2. Permission was granted by the Tule River Tribal Council in February 2017. Conditions for access were approved by their legal counsel and environmental regulators.
      3. Sampling occurred (with a tribal guide) in March and June of 2017.
        1. post-BA student Zoe Kohler volunteered as a field assistant in June.
      4. Analysis of zircon samples at the University of Arizona’s Laserchron Lab.
        1. Four students (Chen, Murrieta with assistance from Duccini, Titular) worked to operate the instrument around the clock for 3.5 days.

Results from this first year of study are as follows:

  • Improved location of the eastern boundary of the accreted Ordovician-Carboniferous Kings-Kaweah ophiolite with its overlying blanket of PermoTriassic marine sediments.
  • Improved location of the western boundary of the NeoProterozoic-Paleozoic North American passive margin.
  • Identification of additional allochthonous metavolcanosedimentary pendants sandwiched between the accreted ophiolite and the North American passive margin.
  • In addition to new locations of the Jurassic marine sedimentary blanket (aka the Kings Sequence), we have identified a previously unknown package of Early Cretaceous blanket sediments extending along ~55 km of the foothills.
    • Most intriguing is a subhorizontal, ~124 Ma deposit, rich with detrital heavy minerals. I interpret this sample as a beach facies of the Cretaceous Great Valley Group that washed against the flanks of one of the Early Cretaceous stratovolcanos exposed in the Stokes Mountain region.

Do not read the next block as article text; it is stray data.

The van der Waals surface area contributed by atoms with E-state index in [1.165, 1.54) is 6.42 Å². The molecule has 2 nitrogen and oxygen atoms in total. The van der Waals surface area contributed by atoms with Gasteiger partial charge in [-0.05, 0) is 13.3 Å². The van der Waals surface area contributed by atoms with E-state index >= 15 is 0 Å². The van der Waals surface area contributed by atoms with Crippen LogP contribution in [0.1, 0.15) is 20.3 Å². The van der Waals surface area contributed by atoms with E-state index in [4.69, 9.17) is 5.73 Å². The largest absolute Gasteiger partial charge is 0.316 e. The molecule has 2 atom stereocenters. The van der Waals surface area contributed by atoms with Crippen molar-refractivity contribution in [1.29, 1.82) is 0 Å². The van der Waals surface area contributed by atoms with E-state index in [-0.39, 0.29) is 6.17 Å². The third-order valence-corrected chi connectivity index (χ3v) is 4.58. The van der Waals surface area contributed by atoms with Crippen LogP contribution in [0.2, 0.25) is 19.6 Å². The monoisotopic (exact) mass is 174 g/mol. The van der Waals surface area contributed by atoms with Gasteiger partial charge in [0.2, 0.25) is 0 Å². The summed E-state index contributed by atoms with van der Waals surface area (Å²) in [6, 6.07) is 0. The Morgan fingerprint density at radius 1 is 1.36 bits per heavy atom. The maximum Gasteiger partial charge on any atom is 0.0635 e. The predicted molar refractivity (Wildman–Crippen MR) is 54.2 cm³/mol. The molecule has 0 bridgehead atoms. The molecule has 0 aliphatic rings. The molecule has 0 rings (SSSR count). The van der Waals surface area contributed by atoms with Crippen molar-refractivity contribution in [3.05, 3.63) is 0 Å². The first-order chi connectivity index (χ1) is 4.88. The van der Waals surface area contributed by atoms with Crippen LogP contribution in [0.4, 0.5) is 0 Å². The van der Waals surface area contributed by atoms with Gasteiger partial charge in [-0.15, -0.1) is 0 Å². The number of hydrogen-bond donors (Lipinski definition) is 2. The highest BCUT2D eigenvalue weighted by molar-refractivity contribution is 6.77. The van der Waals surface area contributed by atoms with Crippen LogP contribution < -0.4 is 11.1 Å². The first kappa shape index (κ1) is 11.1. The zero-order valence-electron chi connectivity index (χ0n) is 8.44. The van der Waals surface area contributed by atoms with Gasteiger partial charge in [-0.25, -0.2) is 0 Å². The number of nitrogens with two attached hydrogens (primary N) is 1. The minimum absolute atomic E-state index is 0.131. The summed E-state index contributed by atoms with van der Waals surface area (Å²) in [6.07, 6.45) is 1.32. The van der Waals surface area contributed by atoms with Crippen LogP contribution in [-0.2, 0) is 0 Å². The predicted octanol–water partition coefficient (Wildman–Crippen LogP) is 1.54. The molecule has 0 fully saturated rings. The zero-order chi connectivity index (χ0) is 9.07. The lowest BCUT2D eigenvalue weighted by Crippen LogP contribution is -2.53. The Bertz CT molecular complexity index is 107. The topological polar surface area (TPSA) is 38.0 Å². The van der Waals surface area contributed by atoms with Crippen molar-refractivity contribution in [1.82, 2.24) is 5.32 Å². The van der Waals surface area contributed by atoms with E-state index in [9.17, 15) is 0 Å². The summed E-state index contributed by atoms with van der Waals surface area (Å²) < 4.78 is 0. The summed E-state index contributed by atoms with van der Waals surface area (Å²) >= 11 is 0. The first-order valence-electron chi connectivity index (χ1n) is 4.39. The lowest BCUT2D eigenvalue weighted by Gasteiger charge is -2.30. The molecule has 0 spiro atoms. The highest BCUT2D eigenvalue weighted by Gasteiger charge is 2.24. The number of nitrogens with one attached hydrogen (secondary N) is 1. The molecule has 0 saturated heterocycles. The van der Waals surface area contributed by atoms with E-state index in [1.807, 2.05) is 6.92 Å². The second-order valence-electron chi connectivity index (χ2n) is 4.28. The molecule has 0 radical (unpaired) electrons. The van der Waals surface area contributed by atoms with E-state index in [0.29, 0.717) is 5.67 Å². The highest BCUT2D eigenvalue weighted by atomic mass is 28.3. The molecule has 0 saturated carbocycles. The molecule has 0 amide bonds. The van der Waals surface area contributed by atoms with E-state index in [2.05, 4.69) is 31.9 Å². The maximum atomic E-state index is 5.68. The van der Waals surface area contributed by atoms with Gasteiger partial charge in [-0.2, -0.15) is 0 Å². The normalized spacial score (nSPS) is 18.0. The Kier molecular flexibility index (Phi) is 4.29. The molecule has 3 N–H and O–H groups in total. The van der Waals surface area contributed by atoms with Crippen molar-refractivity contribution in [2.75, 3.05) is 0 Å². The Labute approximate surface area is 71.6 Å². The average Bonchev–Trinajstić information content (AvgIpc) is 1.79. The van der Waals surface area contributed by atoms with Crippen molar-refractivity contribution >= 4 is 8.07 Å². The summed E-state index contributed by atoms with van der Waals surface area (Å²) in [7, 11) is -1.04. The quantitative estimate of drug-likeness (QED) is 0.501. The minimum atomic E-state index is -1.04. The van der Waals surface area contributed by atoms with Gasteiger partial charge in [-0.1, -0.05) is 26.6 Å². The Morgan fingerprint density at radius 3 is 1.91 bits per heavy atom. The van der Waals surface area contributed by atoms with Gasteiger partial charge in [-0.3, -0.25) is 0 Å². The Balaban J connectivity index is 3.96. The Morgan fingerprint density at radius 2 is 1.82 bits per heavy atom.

• We applied multidimensional scaling analysis to pendant samples in order to compare/correlate to sediments from the Roberts Mountain and Golconda allochthons as well as to sediments of the North American passive margin.
    • We are currently experimenting with strategies to process the detrital zircon data to exclude grains affected by metamorphic disturbances.

Efforts during the second year of the grant (2017-18) will be directed at completing most of the remaining field work in the Sequoia National Forest and processing samples. I have requested time at the Arizona Laserchron Center this coming spring, and hope to take this current group of students to Tucson to analyze their own samples.

  • Based on this year's field work, I hypothesize that a terrane boundary actually crosses through one pendant, bisecting an area in which multiple pendants are in close proximity. If the detrital zircon work confirms this suspicion, I will add a structural mapping component to this project next summer.

One or more of these students will likely travel with me to Flagstaff, AZ in May 2018 to present their results at the joint Cordilleran-Rocky Mountain section meeting of the Geological Society of America. Two of the three current undergraduates will need to complete their senior thesis in Spring. I intend to recruit at least two more undergraduates to work on their required thesis research with me in 2018.